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Economics of Parking
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Economics of Parking

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Presentation to the Autumn British Parking Association at Birmingham

Presentation to the Autumn British Parking Association at Birmingham

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  • Having messed up the world economy you will be glad to know economists are turning their mind to parking Parking has long been over looked in economics and generally in both transport and planning in terms of evidence based research While the causes and impacts of traffic congestion are widely studied the 80% of the time that cars are spent parked are rarely touched upon I make no apology there are quite a few numbers running through this presentation – economics is all about looking at the evidence
  • Time for some audience participation This young lady has received a number of PCNs which she feels rather aggrieved about What is your immediate reaction – the choices are Job well done – our enforcement team are doing a good job Serves her right – if she didn’t understand the parking restrictions that’s her fault Money in the bank – that’s a few hundred pounds nearer to reaching our financial target Who cares – what does it matter to me Disaster – we have just aggrieved one of our regular customers So can we have a show of hands a) b) c) d) e)
  • The answer you gave probably depends on why you are in the car parking business – and it is a business that turns over several billion pounds a year The conflicting role that many parking operators have to live with leads to considerable confusion amongst both operators and more importantly your customers. And if things were not bad enough we now are waking up to the issue of climate change where parking policy has a major role to play
  • And Motorists are certainly confused – How can any business survive if the vast majority of their customers don’t understand the terms under which they are buying a product How many organisations business models are based on hoping that their customers don’t understand the rules and can be fined DfT survey results They are out to get me syndrome is alive and well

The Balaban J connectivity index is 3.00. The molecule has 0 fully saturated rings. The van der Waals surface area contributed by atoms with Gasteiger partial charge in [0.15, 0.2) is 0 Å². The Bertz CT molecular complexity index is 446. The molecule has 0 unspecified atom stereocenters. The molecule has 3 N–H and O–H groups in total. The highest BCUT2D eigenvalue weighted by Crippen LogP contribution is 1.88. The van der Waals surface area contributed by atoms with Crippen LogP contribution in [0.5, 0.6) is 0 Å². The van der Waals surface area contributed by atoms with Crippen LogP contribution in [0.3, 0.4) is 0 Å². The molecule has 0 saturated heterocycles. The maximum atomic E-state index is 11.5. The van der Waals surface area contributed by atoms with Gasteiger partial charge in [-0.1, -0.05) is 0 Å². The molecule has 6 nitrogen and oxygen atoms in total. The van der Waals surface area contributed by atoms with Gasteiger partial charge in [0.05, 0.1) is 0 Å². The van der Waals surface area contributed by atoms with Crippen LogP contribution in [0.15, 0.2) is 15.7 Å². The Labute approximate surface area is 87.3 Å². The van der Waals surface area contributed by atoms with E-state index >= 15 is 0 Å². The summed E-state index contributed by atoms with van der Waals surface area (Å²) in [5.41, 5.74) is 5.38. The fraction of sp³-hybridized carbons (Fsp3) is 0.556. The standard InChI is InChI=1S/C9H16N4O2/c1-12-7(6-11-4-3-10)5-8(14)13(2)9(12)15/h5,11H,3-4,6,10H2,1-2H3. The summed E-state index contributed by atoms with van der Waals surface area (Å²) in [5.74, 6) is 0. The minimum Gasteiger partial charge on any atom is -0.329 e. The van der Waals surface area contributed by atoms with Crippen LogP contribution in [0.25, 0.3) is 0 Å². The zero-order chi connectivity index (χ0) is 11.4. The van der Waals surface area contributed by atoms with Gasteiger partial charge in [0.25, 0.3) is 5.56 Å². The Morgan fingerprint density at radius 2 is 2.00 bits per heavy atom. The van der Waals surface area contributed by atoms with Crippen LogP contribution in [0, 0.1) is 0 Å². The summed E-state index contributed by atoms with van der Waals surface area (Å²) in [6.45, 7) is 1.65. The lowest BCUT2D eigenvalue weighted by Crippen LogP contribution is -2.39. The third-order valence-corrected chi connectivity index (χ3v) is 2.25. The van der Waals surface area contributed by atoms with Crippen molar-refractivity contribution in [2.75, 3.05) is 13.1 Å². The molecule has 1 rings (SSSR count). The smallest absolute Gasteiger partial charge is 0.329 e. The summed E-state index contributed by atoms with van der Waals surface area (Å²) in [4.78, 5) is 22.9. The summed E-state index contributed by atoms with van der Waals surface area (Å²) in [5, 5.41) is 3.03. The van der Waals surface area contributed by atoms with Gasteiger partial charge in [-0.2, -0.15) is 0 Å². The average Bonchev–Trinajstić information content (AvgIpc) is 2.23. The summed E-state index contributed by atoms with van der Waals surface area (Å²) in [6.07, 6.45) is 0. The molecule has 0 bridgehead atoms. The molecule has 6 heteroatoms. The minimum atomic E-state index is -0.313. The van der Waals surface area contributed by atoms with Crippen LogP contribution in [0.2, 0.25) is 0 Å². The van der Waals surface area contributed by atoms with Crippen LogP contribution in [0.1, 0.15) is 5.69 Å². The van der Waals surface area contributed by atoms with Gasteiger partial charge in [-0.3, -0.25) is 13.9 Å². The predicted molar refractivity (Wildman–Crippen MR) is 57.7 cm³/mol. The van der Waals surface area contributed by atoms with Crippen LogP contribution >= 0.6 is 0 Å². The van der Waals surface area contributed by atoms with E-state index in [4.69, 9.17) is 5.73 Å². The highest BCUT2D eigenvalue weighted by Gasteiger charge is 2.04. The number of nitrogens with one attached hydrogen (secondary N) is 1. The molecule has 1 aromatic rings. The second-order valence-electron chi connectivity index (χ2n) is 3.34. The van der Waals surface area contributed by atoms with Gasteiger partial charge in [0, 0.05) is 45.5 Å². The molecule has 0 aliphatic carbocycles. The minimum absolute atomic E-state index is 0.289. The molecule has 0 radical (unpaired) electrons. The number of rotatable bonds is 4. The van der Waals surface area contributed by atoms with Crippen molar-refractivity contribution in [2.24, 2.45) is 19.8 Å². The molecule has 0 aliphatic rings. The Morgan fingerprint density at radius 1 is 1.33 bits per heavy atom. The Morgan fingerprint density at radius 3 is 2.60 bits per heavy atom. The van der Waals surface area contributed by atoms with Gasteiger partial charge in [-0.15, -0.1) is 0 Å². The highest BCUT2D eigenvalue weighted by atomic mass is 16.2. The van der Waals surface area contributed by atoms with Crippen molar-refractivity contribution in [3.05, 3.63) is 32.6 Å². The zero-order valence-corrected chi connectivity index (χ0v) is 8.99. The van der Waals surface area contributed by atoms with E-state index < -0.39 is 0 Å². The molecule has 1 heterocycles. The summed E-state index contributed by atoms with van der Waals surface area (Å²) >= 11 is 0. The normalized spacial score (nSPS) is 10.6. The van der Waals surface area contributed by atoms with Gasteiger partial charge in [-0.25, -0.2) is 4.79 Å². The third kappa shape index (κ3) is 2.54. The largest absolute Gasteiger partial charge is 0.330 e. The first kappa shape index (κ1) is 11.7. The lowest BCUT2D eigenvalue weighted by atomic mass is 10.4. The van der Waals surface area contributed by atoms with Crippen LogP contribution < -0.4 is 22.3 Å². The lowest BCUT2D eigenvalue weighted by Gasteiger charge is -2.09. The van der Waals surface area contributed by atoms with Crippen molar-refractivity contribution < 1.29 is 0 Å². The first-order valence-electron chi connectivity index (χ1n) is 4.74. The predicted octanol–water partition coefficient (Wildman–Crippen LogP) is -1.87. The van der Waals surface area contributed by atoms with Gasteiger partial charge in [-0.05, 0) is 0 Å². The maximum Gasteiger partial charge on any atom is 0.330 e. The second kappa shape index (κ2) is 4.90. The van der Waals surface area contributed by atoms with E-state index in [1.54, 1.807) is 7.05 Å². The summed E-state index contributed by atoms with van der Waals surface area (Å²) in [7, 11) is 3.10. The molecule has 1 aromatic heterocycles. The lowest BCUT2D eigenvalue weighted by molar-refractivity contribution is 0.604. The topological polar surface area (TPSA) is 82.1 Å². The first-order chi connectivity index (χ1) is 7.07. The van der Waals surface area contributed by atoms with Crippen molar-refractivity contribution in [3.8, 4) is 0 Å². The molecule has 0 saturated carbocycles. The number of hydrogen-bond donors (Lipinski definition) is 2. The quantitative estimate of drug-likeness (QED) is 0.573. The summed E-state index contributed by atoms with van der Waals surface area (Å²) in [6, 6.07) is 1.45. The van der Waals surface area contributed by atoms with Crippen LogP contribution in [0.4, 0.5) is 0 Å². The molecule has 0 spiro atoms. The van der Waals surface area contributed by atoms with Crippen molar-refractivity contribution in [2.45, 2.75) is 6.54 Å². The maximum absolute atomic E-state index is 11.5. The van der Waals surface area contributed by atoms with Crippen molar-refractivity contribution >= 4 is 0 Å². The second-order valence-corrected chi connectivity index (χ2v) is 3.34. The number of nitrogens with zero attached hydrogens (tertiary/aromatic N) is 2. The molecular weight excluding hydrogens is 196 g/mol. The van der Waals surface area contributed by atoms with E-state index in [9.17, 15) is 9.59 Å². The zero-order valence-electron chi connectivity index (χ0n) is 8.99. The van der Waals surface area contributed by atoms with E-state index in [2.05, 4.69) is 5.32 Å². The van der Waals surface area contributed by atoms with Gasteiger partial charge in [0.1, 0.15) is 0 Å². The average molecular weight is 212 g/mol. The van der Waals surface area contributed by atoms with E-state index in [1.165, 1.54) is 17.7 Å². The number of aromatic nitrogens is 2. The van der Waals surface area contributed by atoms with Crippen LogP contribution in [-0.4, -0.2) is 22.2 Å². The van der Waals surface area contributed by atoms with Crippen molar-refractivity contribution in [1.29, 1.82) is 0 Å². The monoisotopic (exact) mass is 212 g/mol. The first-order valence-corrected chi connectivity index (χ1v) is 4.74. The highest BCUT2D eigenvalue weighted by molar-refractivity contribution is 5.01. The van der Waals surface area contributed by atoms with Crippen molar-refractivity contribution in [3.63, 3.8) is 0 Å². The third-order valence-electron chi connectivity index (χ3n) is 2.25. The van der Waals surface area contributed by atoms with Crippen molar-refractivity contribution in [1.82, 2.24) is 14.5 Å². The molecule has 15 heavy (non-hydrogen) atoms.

• 5 paragraphs to explain parking charges – as bad as a mobile phone tariff
  • And with signs like these it is not surprising that people think “parking organisations are out to get me”
  • For local authorities a key problem arises from the pressure they are under to prioritise competing demands for parking space Key pressures are between residents and commuters/shoppers and in town centres between commuters and shoppers On any weekday some 1.6m commuters’ cars are parked on street often in direct competition with other users – and we know that commuters are prepared to walk 20mins+ to benefit from free parking – pushing the problem deep into residential areas The result is 1.2m households live in areas where they require a permit to park their car on the road Another 0.5m commuters’ cars are parking in public car parks often in competition with shoppers and other visitors While at the end of day some 7m cars are parked on street – often because we are using our garages for other purposes
  • So councils use parking permits to prioritise demand in residential areas and this is where things start to get tricky Is this a business that the council is operating with the aim of generating revenue or a service to its residents Few councils seem to be clear – suggesting that a residential controlled parking zone should aim to be revenue neutral was met with amazement in one local authority recently So councils try to get there parking permit policy be all things to all people – It should be market based so price varies by location in line with private parking charges No everyone should be treated equally no matter where they live so single price across the council – whisper it quietly but one council doesn’t charge for its permits Climate change means we are trying to get people to use lower emission vehicle so lets charge by emission band – interestingly an idea taken up by each of the 3 main parties We should be trying to reduce car ownership so only one permit per household – ah a way of increasing revenue lets charge more for additional cars We should be supporting local business so provide them with permits – why should commercial operators get cheap parking charge them full commercial rates Are we treating everyone fairly – exemptions for all – health visitors, ministers of religion to members of the local bowling club and MPs
  • If parking permits are complicated then surely the world of paid for parking is far simpler But surprisingly its not – again there is confusion even among private sector operators as to what they are trying to achieve from their parking operations Is it a profit centre in its own right or are we trying to drive traffic to a particular location Should our city centre car parks be for shoppers or workers – even here in Birmingham – the council provides a 10% discount for annual season ticket holders and even higher discounts are available eg in the jewellery quarter Many motorists will be surprised to learn that it is certainly not a cash cow for local council